Passive euthanasia is permissible

Passive euthanasia is permissible

Passive euthanasia is permissible

The topic of euthanasia has always been a controversial one.

The term "passive euthanasia" is defined as the withdrawal of life support, treatment or nutrition with the deliberate intention to hasten a terminally ill-patient's death. Strict conditions would be attached to the will for the execution of passive euthanasia. The Bench comprising Chief Justice P Sathasivam and Justices Ranjan Gogoi and Shiva Kirti Singh while citing the judgment in Gian Kaur v.

But the judge held that active euthanasia is unlawful.

The Supreme Court has allowed passive euthanasia in the country.

What is a 'Living Will?' The couple wrote that they have led a satisfactory life together after being married for 68 years and do not wish to live anymore.

Adding further, Dr Aggarwal, who is also the Vice President of CMAAO, said, "In passive euthanasia, the life support system of a terminally ill patient who is in a vegetative state is withdrawn. At least now it is a clear scene for doctors, patients and insurance companies who will have clarity on what is permitted and what is not".

Mention that the executor may revoke the instructions/authority at any time. For many the living will preserves personal control and eases the decision-making burden of a family. Second is the Durable Power of Attorney for Health Care (DPAHC) or Health Care Proxy and third is the Living Will (LW). Till that is done, the Supreme Court's guidelines will have to be followed. The court did this by specifying who is authorised to give effect to it. The person concerned can also authorise, through the will, any relative or friend to decide in consultation with medical experts when to pull the plug.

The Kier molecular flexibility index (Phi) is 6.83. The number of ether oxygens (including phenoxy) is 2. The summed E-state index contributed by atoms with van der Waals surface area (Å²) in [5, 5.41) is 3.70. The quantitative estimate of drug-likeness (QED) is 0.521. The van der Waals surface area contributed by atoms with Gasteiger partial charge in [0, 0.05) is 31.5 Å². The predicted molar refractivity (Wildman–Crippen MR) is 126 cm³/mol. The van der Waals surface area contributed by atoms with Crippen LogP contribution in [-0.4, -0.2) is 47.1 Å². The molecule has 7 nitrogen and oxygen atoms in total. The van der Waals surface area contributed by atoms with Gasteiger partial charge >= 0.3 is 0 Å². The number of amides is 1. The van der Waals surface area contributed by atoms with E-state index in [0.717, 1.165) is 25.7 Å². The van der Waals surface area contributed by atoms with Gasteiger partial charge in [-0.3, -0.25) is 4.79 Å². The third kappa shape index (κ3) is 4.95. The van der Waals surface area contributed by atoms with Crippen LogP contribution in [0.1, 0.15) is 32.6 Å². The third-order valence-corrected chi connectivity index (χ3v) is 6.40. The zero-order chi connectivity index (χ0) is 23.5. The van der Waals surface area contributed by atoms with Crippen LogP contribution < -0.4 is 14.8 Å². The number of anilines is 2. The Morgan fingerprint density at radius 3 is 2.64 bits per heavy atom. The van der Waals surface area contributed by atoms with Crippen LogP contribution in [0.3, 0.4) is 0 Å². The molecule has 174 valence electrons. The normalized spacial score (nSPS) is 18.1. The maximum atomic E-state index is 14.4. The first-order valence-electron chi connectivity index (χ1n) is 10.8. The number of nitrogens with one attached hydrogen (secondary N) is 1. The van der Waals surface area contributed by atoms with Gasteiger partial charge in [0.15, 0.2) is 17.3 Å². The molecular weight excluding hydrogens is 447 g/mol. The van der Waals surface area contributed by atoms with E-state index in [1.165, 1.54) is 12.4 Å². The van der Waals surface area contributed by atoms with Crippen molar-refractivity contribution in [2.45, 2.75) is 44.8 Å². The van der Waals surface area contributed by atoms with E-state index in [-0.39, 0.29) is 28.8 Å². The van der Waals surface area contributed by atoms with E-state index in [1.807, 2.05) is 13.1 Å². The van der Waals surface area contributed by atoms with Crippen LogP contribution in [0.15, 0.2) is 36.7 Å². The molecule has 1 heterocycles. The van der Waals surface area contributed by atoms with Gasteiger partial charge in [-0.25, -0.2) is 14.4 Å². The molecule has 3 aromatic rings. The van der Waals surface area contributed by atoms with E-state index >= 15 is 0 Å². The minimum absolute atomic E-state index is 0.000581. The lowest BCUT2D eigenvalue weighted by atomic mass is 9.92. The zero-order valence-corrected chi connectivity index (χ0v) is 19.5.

March 9, 2018: SC recognises "living will" made by terminally-ill patients for passive euthanasia and lays down guidelines on procedures to be adopted for it.

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The bench said that the guidelines will be in force till legislation is passed by parliament to deal with the issue, our New Delhi correspondent reports.

The Supreme Court emphasised that the right to die with dignity is a fundamental right.

The judgment, delivered by a panel of five judges, permits a "living will" that patients can authorize in advance, which will allow family members to approve turning off artificial life support.

This would apply to patients suffering from terminal illness and who are in a vegetative state. Apart from this, there is also assisted suicide.

"It is a landmark decision in a resource-constraint country and would save a lot of salvageable patients by giving them opportunity to avail ventilator support", Dr Chatterjee, who is also joint editor of Indian Academy Geriatrics, said. At this juncture, the right to refuse medical treatment comes into the picture.

With the advancement in medical technology and the fact that medical directive achieved lawful recognition in the US, Australia, Canada and other jurisdictions, the Bench felt that it was time for India to recognise this right as part of a citizen's right of self-determination, dignity, autonomy and privacy as well by choosing not to suffer a painful death.

It said if medical board would concur with the initial decision of the medical board of the concerned hospital, they may endorse the certificate to carry out the instructions given in the advance directive.

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